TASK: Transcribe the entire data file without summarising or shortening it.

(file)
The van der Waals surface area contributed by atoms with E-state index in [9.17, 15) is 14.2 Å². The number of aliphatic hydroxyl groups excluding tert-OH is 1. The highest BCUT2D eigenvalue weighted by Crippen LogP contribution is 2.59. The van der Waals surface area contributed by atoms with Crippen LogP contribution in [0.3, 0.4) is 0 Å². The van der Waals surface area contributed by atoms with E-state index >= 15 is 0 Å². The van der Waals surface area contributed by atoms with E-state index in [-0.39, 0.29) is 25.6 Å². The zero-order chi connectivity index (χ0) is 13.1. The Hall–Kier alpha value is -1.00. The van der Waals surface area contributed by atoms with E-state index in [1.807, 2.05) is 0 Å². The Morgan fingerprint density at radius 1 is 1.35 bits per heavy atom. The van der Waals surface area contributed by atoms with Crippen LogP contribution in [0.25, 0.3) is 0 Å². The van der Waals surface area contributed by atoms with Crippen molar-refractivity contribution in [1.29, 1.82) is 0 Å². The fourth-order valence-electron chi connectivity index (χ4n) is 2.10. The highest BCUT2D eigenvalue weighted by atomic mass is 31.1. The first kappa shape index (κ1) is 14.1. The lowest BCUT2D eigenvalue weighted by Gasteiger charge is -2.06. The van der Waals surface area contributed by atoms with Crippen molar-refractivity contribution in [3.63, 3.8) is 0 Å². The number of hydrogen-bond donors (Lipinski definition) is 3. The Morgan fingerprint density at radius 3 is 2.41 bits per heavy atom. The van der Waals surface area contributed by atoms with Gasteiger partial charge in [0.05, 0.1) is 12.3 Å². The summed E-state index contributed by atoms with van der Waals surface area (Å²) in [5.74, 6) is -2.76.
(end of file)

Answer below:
The van der Waals surface area contributed by atoms with E-state index in [9.17, 15) is 14.2 Å². The number of aliphatic hydroxyl groups excluding tert-OH is 1. The highest BCUT2D eigenvalue weighted by Crippen LogP contribution is 2.59. The van der Waals surface area contributed by atoms with Crippen LogP contribution in [0.3, 0.4) is 0 Å². The van der Waals surface area contributed by atoms with E-state index >= 15 is 0 Å². The van der Waals surface area contributed by atoms with E-state index in [-0.39, 0.29) is 25.6 Å². The zero-order chi connectivity index (χ0) is 13.1. The Hall–Kier alpha value is -1.00. The van der Waals surface area contributed by atoms with E-state index in [1.807, 2.05) is 0 Å². The Morgan fingerprint density at radius 1 is 1.35 bits per heavy atom. The van der Waals surface area contributed by atoms with Crippen LogP contribution in [0.25, 0.3) is 0 Å². The van der Waals surface area contributed by atoms with Crippen molar-refractivity contribution in [1.29, 1.82) is 0 Å². The fourth-order valence-electron chi connectivity index (χ4n) is 2.10. The highest BCUT2D eigenvalue weighted by atomic mass is 31.1. The first kappa shape index (κ1) is 14.1. The lowest BCUT2D eigenvalue weighted by Gasteiger charge is -2.06. The van der Waals surface area contributed by atoms with Crippen molar-refractivity contribution in [3.63, 3.8) is 0 Å². The number of hydrogen-bond donors (Lipinski definition) is 3. The Morgan fingerprint density at radius 3 is 2.41 bits per heavy atom. The van der Waals surface area contributed by atoms with Gasteiger partial charge in [0.05, 0.1) is 12.3 Å². The summed E-state index contributed by atoms with van der Waals surface area (Å²) in [5.74, 6) is -2.76.